John D. Teter Law Offices



1361 South Winchester Boulevard, Suite 113
San Jose, CA 95128
Recent blog posts

Untitled---2023-09-20T110742.185.jpgTaxpayers who own retirement accounts can often take steps to maximize the amount of money they are able to save and ensure that they will have sufficient financial resources later in life. However, the rules regarding retirement account contributions have changed in recent years, and this has led to some confusion about the types of contributions that may be made and the taxes that may apply. To give taxpayers, employers, and retirement plan administrators more time to adjust to these changes, the IRS is providing a longer transition period before changes in the law will be implemented.

The SECURE 2.0 Act and Catch-Up Contributions for Higher Income Earners

The SECURE 2.0 Act, which was passed in 2022, made some changes to how taxes apply to retirement accounts. One provision of the act addressed catch-up contributions to 401(k) plans and other retirement accounts. These contributions may be made by people over the age of 50 beyond the annual deferral limit. In 2023, the employee deferral limit is $22,500, which is the total amount that can be withheld from a person’s income each year and saved in a 401(k) account. People who are at least 50 years old can contribute an additional $7,500, which is known as a catch-up contribution.

Under the SECURE 2.0 Act, certain limitations were placed on catch-up contributions for high income earners. Specifically, for taxpayers who earn at least $145,000 per year from a single employer, catch-up contributions must be made on a Roth basis. That is, contributions must be made after income taxes have been applied. Prior to this change, these taxpayers could elect to make contributions before taxes were withheld.


Untitled---2023-09-08T151500.790.jpgThere are a variety of tax penalties that may apply when U.S. taxpayers fail to meet their legal requirements for filing tax returns, paying taxes, or reporting information to the IRS. Foreign tax compliance can be an especially tricky issue, since taxpayers who own foreign assets or receive income or gifts from foreign sources may not be aware of their reporting requirements. In some cases, failure to file the proper forms may result in international information return (IIR) penalties.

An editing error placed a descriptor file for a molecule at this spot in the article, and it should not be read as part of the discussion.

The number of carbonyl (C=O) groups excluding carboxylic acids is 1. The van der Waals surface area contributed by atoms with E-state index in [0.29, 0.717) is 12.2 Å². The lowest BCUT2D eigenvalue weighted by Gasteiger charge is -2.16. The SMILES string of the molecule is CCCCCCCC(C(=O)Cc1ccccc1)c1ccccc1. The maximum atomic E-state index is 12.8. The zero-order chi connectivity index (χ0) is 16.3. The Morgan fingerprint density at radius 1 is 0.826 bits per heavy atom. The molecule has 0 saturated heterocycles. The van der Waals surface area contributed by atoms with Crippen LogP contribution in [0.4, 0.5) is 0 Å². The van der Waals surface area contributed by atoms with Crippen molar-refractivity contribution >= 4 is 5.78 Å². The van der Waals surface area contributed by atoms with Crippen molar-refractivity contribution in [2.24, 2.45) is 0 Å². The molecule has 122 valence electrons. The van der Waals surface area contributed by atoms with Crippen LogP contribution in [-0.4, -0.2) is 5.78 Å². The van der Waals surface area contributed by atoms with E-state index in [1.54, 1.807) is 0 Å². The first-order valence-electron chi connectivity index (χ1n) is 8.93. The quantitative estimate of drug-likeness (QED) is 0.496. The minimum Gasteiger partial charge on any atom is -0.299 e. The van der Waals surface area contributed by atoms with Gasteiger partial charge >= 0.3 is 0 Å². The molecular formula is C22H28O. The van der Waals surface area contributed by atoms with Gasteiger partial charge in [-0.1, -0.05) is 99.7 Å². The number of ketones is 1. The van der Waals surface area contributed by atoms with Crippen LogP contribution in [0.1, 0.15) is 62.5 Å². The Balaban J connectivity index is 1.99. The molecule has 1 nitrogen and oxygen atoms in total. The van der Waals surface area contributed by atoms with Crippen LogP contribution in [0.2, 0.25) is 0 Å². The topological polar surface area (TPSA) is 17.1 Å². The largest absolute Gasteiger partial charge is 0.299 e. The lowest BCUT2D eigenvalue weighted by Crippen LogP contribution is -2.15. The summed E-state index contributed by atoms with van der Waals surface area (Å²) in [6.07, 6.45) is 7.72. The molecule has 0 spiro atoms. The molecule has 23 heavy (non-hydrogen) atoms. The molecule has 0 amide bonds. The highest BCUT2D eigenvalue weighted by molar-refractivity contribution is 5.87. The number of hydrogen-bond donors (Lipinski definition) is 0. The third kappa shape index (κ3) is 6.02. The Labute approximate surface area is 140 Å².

There is a common conception that IIR penalties are mostly limited to wealthy taxpayers who earn high incomes or own extensive assets. However, this is not the case, and according to the National Taxpayer Advocate, lower- and middle-income individuals and small-to-midsize businesses are more likely to be affected by these types of penalties. 

Low-income individuals, businesses with moderate resources, and immigrants who are unaware of their tax reporting requirements may be subject to large penalties if they fail to file the proper information returns. Unfortunately, these penalties may sometimes be assessed after taxpayers discover their errors and make a good-faith effort to comply with their reporting requirements. Taxpayers who are seeking to address issues related to foreign tax compliance should consider working with an attorney who can advise them of the proactive measures that may be taken to minimize penalties or receive penalty abatement.


Untitled---2023-08-25T122028.592.jpgThere are multiple types of financial assets that U.S. taxpayers may own, and certain requirements must be met when reporting assets and income to the Internal Revenue Service (IRS). Many taxpayers may need to address issues related to retirement accounts or pensions, but when these assets are held in foreign accounts or retirement plans, they will also need to ensure they follow the correct procedures for reporting foreign accounts and assets.

Some of the most common foreign retirement accounts held by U.S. taxpayers include Canadian registered retirement savings plans (RRSPs). The IRS has provided guidance on what forms need to be submitted to report RRSP ownership. Taxpayers may want to consider working with an attorney to address these requirements and determine their options for disclosing RRSPs that had not previously been reported.